Date of Award
Master of Science
Health and Human Performance
Dr. Randall L. Jensen
Most ski boot-binding complexes have a negative ramp angle. This angle is not regulated or reported in the alpine ski industry, but may influence skier balance and pressure control. Thus, joint coordination and center of pressure maintenance in alpine skiers (n = 19) was investigated during simulated ski squat and balance tasks with increasing binding ramp angles (0°, 1°, 2°). Greater sagittal plane center of pressure excursions were observed with ski-booted tasks compared to barefoot conditions during squats and balance simulations. Squat tasks performed on skis resulted in more uncoordinated knee-ankle movement, however, this effect was reduced with the highest ramp angle. Further, increased hip driven movement coincided with decreased coordinated hip-knee movement. Barefoot balance tasks resulted in a reduced knee (knee-ankle coordination) and increased hip contribution (hip-knee coordination). Excursions during trials with higher ramps were more likely to be significantly greater than when barefooted. In conclusion, the addition of a boot-binding complex appears to increase sagittal plane excursions, increase uncoordinated movement (squat tasks), and reduce knee joint driven postural maintenance (balance tasks). Higher degrees of ramps may be associated with altered joint coordination that does not positively affect squat pressure maintenance, as well as reduced sagittal plane stability during balance challenges.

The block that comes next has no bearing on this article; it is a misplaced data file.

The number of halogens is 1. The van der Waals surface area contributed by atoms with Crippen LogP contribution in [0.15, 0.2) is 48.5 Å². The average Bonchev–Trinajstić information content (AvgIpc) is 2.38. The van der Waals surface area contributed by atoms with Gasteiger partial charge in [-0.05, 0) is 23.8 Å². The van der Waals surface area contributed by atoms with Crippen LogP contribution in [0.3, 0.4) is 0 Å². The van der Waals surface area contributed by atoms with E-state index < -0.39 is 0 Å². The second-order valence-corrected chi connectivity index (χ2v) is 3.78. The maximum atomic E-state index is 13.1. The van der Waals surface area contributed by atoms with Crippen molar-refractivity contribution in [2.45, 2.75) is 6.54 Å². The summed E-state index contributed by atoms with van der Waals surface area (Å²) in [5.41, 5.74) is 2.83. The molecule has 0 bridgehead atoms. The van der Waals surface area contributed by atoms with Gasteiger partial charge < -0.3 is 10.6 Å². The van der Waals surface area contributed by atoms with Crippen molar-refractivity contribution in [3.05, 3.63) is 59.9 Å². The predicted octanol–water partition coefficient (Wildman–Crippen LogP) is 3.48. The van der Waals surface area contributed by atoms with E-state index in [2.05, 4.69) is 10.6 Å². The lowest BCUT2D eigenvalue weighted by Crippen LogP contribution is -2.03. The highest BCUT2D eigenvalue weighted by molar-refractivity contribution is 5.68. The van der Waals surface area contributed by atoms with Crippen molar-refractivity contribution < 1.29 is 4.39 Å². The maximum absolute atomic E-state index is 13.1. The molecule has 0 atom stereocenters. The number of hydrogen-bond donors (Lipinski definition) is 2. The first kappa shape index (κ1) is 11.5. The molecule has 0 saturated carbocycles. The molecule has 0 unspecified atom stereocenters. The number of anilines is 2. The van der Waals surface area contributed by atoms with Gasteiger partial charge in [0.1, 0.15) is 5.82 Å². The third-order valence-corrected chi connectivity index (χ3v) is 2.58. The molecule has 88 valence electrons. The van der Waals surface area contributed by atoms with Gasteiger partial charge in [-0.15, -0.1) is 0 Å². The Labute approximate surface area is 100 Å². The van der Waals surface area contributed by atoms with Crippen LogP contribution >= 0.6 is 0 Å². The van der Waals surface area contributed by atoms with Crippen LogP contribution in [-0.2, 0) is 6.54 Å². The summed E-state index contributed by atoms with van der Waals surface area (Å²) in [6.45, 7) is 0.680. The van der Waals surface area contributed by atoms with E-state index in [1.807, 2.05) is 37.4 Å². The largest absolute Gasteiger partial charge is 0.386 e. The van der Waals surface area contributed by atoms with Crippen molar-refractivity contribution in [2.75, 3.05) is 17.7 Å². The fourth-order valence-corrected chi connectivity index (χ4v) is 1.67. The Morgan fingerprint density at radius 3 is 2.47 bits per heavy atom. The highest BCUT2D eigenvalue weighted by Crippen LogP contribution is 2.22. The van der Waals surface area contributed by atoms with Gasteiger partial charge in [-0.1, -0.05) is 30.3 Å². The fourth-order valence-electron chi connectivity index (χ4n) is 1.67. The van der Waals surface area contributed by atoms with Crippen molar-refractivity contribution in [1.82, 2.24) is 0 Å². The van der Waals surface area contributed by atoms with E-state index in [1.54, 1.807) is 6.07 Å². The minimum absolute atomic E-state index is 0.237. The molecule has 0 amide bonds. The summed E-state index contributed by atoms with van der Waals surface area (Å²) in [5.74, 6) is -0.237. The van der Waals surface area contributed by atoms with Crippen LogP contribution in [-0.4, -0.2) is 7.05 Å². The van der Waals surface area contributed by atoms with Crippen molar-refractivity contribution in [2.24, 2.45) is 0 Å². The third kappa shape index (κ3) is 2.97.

Moore, Stephanie R., "Biomechanical Adaptations to an Implemented Ramp Angle in Recreational Alpine Skiers" (2018). All NMU Master's Theses. 567.